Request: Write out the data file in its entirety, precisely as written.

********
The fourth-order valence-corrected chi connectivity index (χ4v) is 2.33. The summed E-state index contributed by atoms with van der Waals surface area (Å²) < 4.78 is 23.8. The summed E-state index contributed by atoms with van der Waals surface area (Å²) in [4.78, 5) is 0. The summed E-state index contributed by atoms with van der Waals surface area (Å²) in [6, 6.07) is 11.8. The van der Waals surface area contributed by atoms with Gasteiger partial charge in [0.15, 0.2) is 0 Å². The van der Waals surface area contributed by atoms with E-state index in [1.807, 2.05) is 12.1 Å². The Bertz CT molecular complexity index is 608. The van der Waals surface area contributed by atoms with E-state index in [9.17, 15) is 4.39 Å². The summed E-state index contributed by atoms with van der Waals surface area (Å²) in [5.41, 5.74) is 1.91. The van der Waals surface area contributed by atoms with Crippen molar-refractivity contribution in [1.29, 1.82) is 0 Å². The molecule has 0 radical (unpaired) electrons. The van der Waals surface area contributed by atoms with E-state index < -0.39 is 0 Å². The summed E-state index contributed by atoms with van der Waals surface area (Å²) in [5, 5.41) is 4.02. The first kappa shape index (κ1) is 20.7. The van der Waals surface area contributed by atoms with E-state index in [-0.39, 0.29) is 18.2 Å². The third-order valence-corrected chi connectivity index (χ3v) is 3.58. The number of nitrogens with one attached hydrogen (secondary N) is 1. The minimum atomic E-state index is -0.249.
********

The fourth-order valence-corrected chi connectivity index (χ4v) is 2.33. The summed E-state index contributed by atoms with van der Waals surface area (Å²) < 4.78 is 23.8. The summed E-state index contributed by atoms with van der Waals surface area (Å²) in [4.78, 5) is 0. The summed E-state index contributed by atoms with van der Waals surface area (Å²) in [6, 6.07) is 11.8. The van der Waals surface area contributed by atoms with Gasteiger partial charge in [0.15, 0.2) is 0 Å². The van der Waals surface area contributed by atoms with E-state index in [1.807, 2.05) is 12.1 Å². The Bertz CT molecular complexity index is 608. The van der Waals surface area contributed by atoms with E-state index in [9.17, 15) is 4.39 Å². The summed E-state index contributed by atoms with van der Waals surface area (Å²) in [5.41, 5.74) is 1.91. The van der Waals surface area contributed by atoms with Crippen molar-refractivity contribution in [1.29, 1.82) is 0 Å². The molecule has 0 radical (unpaired) electrons. The van der Waals surface area contributed by atoms with E-state index < -0.39 is 0 Å². The summed E-state index contributed by atoms with van der Waals surface area (Å²) in [5, 5.41) is 4.02. The first kappa shape index (κ1) is 20.7. The van der Waals surface area contributed by atoms with E-state index in [-0.39, 0.29) is 18.2 Å². The third-order valence-corrected chi connectivity index (χ3v) is 3.58. The number of nitrogens with one attached hydrogen (secondary N) is 1. The minimum atomic E-state index is -0.249.